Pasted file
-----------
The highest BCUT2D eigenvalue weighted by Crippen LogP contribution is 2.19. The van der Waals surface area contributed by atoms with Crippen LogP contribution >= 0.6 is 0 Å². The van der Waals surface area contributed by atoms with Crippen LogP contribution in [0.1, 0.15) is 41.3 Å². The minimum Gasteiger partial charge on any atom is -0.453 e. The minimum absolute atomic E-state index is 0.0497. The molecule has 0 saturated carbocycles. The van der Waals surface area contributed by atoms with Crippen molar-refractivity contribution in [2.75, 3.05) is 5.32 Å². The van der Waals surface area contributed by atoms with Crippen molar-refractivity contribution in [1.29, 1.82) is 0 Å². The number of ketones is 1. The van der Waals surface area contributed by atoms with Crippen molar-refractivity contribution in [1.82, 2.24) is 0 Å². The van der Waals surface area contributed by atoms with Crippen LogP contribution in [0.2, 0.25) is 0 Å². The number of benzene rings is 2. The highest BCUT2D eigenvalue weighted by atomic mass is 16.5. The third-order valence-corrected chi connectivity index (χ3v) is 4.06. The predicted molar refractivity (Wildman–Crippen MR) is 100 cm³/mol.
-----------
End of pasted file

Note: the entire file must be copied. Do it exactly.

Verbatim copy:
The highest BCUT2D eigenvalue weighted by Crippen LogP contribution is 2.19. The van der Waals surface area contributed by atoms with Crippen LogP contribution >= 0.6 is 0 Å². The van der Waals surface area contributed by atoms with Crippen LogP contribution in [0.1, 0.15) is 41.3 Å². The minimum Gasteiger partial charge on any atom is -0.453 e. The minimum absolute atomic E-state index is 0.0497. The molecule has 0 saturated carbocycles. The van der Waals surface area contributed by atoms with Crippen molar-refractivity contribution in [2.75, 3.05) is 5.32 Å². The van der Waals surface area contributed by atoms with Crippen molar-refractivity contribution in [1.29, 1.82) is 0 Å². The number of ketones is 1. The van der Waals surface area contributed by atoms with Crippen molar-refractivity contribution in [1.82, 2.24) is 0 Å². The van der Waals surface area contributed by atoms with Crippen LogP contribution in [0.2, 0.25) is 0 Å². The number of benzene rings is 2. The highest BCUT2D eigenvalue weighted by atomic mass is 16.5. The third-order valence-corrected chi connectivity index (χ3v) is 4.06. The predicted molar refractivity (Wildman–Crippen MR) is 100 cm³/mol.